May 7, 1995
New York Times Review
ART; In Bridgeport, More Than a Touch of the 60's Revisited
By VIVIEN RAYNOR
THIS year at the Discovery Museum in Bridgeport has metamorphosed into the Year of the Connecticut Artist as well as the 30th anniversary of the Connecticut Commission on the Arts, grounds for further celebration. It takes the form of "Roots and Reality," a show that, given its cast of 16 black artists, has more than a touch of the 60's revisited.
James W. Montford's "Carrousel," for example, is an installation involving a double portrait to two black children reproduced 35 times as a grid mural. In front of this on the floor are nine pairs of small hinged boards that are colors on one side and simulated blackboards on the other. They stand in a circle, enclosing another circle that is a strip of plywood lettered with thoughts about racism, including one that asks, apropos the carrousel, "Where is the horse for the kid who is black?"
The same lament is implicit in Margaret Andrews's black and white photographs of children: a boy and girl stand behind a chain-link fence as if in jail; a young boy, squeaky clean in a white shirt, peers mournfully out from under the protective arm of a crossing guard.
The artists seem to be saying that despite the civil rights movement, things have changed little if at all in cities like Bridgeport. They may have grown worse, Ayubu Ben Johnson implies in "Hi-Tech Blues." This image, impressionistically painted in hot pinks, features men defined by their legs as they hang around on a street, waiting. As the artist notes sarcastically in his caption, the dictionary definition of the technology that has put his subjects out of work is a "system whereby a society provides its members with those things they need or desire."
Though it illustrates the point well enough, the picture cannot compare with others by the same artist, notably the all-gray image of prison bars grasped by human hands that, repeated in rows, has the look of a print. Different but no less impressive is Mr. Johnson's portrait of John Coltrane, the sum of many bright colors applied as if by stencils.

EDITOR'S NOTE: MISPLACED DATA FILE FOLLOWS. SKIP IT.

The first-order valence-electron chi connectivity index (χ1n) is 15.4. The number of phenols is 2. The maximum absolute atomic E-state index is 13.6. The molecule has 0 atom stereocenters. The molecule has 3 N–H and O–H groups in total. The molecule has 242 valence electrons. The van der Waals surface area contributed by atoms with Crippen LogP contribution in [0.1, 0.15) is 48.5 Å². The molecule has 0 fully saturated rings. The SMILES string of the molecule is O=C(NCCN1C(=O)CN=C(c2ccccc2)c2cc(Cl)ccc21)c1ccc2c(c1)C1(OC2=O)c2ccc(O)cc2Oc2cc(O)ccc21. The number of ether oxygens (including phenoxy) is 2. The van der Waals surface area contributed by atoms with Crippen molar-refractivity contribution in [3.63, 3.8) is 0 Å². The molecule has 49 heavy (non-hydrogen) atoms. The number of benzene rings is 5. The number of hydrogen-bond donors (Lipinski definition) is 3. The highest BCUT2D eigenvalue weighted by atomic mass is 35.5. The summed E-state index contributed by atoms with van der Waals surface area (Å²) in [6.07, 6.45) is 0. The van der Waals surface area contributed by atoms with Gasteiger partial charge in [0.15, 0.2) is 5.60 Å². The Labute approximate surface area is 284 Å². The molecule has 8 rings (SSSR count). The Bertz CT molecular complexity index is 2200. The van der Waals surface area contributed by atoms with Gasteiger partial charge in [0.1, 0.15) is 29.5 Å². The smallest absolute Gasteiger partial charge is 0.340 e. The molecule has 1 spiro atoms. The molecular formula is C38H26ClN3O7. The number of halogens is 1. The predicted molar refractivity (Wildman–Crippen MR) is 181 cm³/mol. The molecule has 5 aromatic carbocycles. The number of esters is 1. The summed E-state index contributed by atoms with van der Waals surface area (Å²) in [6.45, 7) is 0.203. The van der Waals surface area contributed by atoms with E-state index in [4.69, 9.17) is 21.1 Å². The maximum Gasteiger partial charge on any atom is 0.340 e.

Representation comes in many styles but none so exact as in the figure paintings of Barkley L. Hendricks. The artist has long been known for his portraits of extravagantly dressed models, usually women, who seem oblivious to the impression they give or are too weighed down with anomie to care. Thus the young redhead called "Ma Petite Kumquat" faces front wearing a black coatdress with a green tasseled cord slung over one shoulder like a bandolier and furry leg warmers. In another work, a young black woman wears a white gown, gold earrings, glasses and unconcernedly presents views as if for a wanted poster. But there is a young man, also portrayed three times, who obviously exults in his costume of wide-brimmed green hat, shiny green coat with white fur and multiple zippers and platform shoes.
Contrasting with these life-size oils are very large watercolors of apparently more recent vintage that pay homage to those produced in the Bahamas by Winslow Homer. But Mr. Hendricks, ever offbeat, devotes most of his space to pale sky, adding along the bottom a horizon defined by shrubbery, palms and in one case a tiny gray lighthouse.
Mr. Hendricks may be the star of the show but he gets competition, notably from the sculptor James L. Buxton Jr., whose large gate stands by the entrance to the show. Within a frame made of sharpened saplings are rows of sticks, spheres and wood elements resembling bottles in outline. Because it is painted black, the piece automatically evokes Louise Nevelson, which is a pity because Mr. Buxton has little but the use of black in common with his predecessor, being less a manipulator of found wood objects than a carver of the raw material. His unpainted relief consisting of a shield shape stuffed with twigs also repays attention. Befitting its title, "Roots and Reality" includes items that refer to the black American past.
Part of Colleen L. Coleman's altar assemblage "Cargo of the Spirit" is papered with a reproduction of the seating plan on a slave ship.
Yohuru Ralph Williams contributes a portrait of his grandmother with a carved coconut husk for a head, a sarong made from a banner imprinted with the words "American Revolution," and other tropical items found in the Bridgeport neighborhood. With this figure, Mr. Williams acknowledges the medicinal and probably magical powers of his grandmother. But with his smaller assemblages -- small silhouettes compiled of plastic wiring, toy guns, beer caps, crack vials and other urban detritus -- the artist could be saying something quite different.
Curlee Raven Holton takes note of Western customs impinging on African life by contrasting color photographs of young Africans in their habitat with oil paint applied as impasto. Phillip Fortune celebrates the beauty of blackness in photographs of a woman, manipulated and tinted.
As one of Connecticut's struggling urban musuems, the Discovery seems exactly the right place for these issues. The show is hardly agitprop but it leaves a viewer wondering if black American aspirations can survive, given the present climate in which everyone, everywhere seems to be getting theirs.
Copyright 2011 The New York Times Company